v17. For our light affliction, which is but for a moment, worketh for us a far more exceeding and eternal weight of glory;
v18. While we look not at the things which are seen, but at the things which are not seen: for the things which are seen are temporal; but the things which are not seen are eternal.
In this passage, Paul describing the reason for his refusal to lose heart in the face of suffering for Christ. He wrote in the previous verse that his current suffering, though nearly unbearable at times (2 Corinthians 1:8), can’t even be compared to the far weightier glory of eternity.
To Paul, this is something that cannot be seen in this life, meaning the spiritual world. The things that are visible to humans in this life are here for just a moment and then gone.
Obviously, anything that exists in this world lasts a very short time in comparison with those things that are eternal. Also he believed that what is visible to us will come and go very quickly.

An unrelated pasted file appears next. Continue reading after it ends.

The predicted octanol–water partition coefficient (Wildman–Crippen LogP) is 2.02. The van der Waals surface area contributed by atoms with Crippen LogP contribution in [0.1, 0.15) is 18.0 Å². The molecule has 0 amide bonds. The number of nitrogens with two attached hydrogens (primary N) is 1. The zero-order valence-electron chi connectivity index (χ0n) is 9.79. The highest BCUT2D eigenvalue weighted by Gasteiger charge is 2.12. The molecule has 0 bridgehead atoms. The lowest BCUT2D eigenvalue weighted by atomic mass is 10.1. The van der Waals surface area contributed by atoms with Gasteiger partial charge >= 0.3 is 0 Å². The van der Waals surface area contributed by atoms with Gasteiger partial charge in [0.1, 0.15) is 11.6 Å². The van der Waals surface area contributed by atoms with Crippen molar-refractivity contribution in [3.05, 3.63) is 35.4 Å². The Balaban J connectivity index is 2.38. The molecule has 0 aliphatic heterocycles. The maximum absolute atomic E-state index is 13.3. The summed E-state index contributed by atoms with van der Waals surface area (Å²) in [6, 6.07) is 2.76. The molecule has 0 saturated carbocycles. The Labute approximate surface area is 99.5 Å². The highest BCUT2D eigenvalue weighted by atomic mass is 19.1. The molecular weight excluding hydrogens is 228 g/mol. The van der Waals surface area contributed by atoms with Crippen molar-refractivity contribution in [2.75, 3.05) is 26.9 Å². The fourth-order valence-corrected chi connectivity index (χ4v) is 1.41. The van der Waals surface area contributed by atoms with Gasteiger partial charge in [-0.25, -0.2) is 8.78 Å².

God, is eternal, meaning that whatever exists with Him in the spiritual world will never end. Paul is able to keep his focus on the glories of eternity by keeping his inner focus on what is eternal. This allows him to endure suffering in this life.
Paul urges believers to exercise the same focus in Colossians 3:1–4, “Since, then, you have been raised with Christ, set your hearts on things above, where Christ is, seated at the right hand of God. Set your minds on things above, not on earthly things.
It is only when we take the ‘things that are not seen’ into account, and make them the standard by which we judge all things, do we understand ‘the things that are seen.
The things which are seen are temporal. This refers particularly to wealth, pleasure and fame. These are the three idols which the people of this world adore, but it’s for a little time.
They will all soon vanish away. So it is with pain, and sorrow, and tears.
All that we enjoy, and all that we suffer here, must soon vanish and disappear. The most splendid palace will decay and turns to dust.
The most magnificent city will fall to ruins; the most exquisite earthly pleasures will soon come to an end, and the most extended possessions can be enjoyed but a little time.